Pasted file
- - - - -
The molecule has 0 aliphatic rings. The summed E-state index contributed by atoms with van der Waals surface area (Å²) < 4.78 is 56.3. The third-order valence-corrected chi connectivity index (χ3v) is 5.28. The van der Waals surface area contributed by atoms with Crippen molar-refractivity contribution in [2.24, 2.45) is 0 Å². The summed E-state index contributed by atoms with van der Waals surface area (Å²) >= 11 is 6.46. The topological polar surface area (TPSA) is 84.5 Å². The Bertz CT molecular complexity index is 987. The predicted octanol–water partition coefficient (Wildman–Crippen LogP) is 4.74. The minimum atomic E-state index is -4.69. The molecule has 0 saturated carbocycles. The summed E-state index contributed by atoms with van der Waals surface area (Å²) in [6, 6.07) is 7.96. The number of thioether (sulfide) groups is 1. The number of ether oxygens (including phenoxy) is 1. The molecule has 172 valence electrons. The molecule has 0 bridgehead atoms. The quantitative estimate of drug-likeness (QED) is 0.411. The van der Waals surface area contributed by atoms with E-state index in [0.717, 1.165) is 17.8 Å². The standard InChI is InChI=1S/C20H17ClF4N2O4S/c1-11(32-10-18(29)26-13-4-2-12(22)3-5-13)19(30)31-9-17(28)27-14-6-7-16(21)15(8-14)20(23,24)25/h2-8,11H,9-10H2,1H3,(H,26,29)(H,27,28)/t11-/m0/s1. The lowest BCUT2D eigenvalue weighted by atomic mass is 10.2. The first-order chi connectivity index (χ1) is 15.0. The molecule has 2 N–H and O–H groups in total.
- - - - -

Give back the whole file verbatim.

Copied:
The molecule has 0 aliphatic rings. The summed E-state index contributed by atoms with van der Waals surface area (Å²) < 4.78 is 56.3. The third-order valence-corrected chi connectivity index (χ3v) is 5.28. The van der Waals surface area contributed by atoms with Crippen molar-refractivity contribution in [2.24, 2.45) is 0 Å². The summed E-state index contributed by atoms with van der Waals surface area (Å²) >= 11 is 6.46. The topological polar surface area (TPSA) is 84.5 Å². The Bertz CT molecular complexity index is 987. The predicted octanol–water partition coefficient (Wildman–Crippen LogP) is 4.74. The minimum atomic E-state index is -4.69. The molecule has 0 saturated carbocycles. The summed E-state index contributed by atoms with van der Waals surface area (Å²) in [6, 6.07) is 7.96. The number of thioether (sulfide) groups is 1. The number of ether oxygens (including phenoxy) is 1. The molecule has 172 valence electrons. The molecule has 0 bridgehead atoms. The quantitative estimate of drug-likeness (QED) is 0.411. The van der Waals surface area contributed by atoms with E-state index in [0.717, 1.165) is 17.8 Å². The standard InChI is InChI=1S/C20H17ClF4N2O4S/c1-11(32-10-18(29)26-13-4-2-12(22)3-5-13)19(30)31-9-17(28)27-14-6-7-16(21)15(8-14)20(23,24)25/h2-8,11H,9-10H2,1H3,(H,26,29)(H,27,28)/t11-/m0/s1. The lowest BCUT2D eigenvalue weighted by atomic mass is 10.2. The first-order chi connectivity index (χ1) is 15.0. The molecule has 2 N–H and O–H groups in total.